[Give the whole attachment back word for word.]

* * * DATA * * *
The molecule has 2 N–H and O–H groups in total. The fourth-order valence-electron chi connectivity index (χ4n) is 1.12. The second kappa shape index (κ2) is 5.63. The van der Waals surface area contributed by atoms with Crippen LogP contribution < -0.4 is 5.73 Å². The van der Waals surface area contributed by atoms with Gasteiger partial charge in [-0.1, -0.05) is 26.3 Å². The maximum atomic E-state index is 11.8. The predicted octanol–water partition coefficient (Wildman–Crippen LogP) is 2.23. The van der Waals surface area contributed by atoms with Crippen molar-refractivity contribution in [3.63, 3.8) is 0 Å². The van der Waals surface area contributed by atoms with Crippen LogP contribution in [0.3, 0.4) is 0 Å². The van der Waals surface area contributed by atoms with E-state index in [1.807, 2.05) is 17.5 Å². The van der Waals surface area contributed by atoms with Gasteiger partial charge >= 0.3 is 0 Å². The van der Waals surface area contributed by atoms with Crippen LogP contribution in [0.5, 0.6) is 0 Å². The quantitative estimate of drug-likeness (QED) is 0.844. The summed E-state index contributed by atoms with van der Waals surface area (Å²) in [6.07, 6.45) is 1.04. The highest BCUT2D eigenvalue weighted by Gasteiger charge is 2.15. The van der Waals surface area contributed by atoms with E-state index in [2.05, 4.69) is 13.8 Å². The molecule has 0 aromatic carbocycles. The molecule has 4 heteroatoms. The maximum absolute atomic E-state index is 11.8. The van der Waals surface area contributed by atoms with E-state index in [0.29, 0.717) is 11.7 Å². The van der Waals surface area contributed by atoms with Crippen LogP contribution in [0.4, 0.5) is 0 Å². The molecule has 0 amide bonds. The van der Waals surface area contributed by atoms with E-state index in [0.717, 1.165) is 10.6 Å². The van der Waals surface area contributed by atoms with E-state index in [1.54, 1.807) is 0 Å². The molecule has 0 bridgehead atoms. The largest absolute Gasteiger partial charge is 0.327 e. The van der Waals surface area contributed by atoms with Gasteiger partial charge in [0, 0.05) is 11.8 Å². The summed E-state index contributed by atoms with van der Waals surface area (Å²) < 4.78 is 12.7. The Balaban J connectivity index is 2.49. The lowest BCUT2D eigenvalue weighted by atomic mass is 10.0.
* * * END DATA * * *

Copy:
The molecule has 2 N–H and O–H groups in total. The fourth-order valence-electron chi connectivity index (χ4n) is 1.12. The second kappa shape index (κ2) is 5.63. The van der Waals surface area contributed by atoms with Crippen LogP contribution < -0.4 is 5.73 Å². The van der Waals surface area contributed by atoms with Gasteiger partial charge in [-0.1, -0.05) is 26.3 Å². The maximum atomic E-state index is 11.8. The predicted octanol–water partition coefficient (Wildman–Crippen LogP) is 2.23. The van der Waals surface area contributed by atoms with Crippen molar-refractivity contribution in [3.63, 3.8) is 0 Å². The van der Waals surface area contributed by atoms with Crippen LogP contribution in [0.3, 0.4) is 0 Å². The van der Waals surface area contributed by atoms with E-state index in [1.807, 2.05) is 17.5 Å². The van der Waals surface area contributed by atoms with Gasteiger partial charge >= 0.3 is 0 Å². The van der Waals surface area contributed by atoms with Crippen LogP contribution in [0.5, 0.6) is 0 Å². The quantitative estimate of drug-likeness (QED) is 0.844. The summed E-state index contributed by atoms with van der Waals surface area (Å²) in [6.07, 6.45) is 1.04. The highest BCUT2D eigenvalue weighted by Gasteiger charge is 2.15. The van der Waals surface area contributed by atoms with E-state index in [2.05, 4.69) is 13.8 Å². The molecule has 0 aromatic carbocycles. The molecule has 4 heteroatoms. The maximum absolute atomic E-state index is 11.8. The van der Waals surface area contributed by atoms with E-state index in [0.29, 0.717) is 11.7 Å². The van der Waals surface area contributed by atoms with Crippen LogP contribution in [0.4, 0.5) is 0 Å². The molecule has 0 amide bonds. The van der Waals surface area contributed by atoms with E-state index in [0.717, 1.165) is 10.6 Å². The van der Waals surface area contributed by atoms with E-state index in [1.54, 1.807) is 0 Å². The molecule has 0 bridgehead atoms. The largest absolute Gasteiger partial charge is 0.327 e. The van der Waals surface area contributed by atoms with Gasteiger partial charge in [0, 0.05) is 11.8 Å². The summed E-state index contributed by atoms with van der Waals surface area (Å²) < 4.78 is 12.7. The Balaban J connectivity index is 2.49. The lowest BCUT2D eigenvalue weighted by atomic mass is 10.0.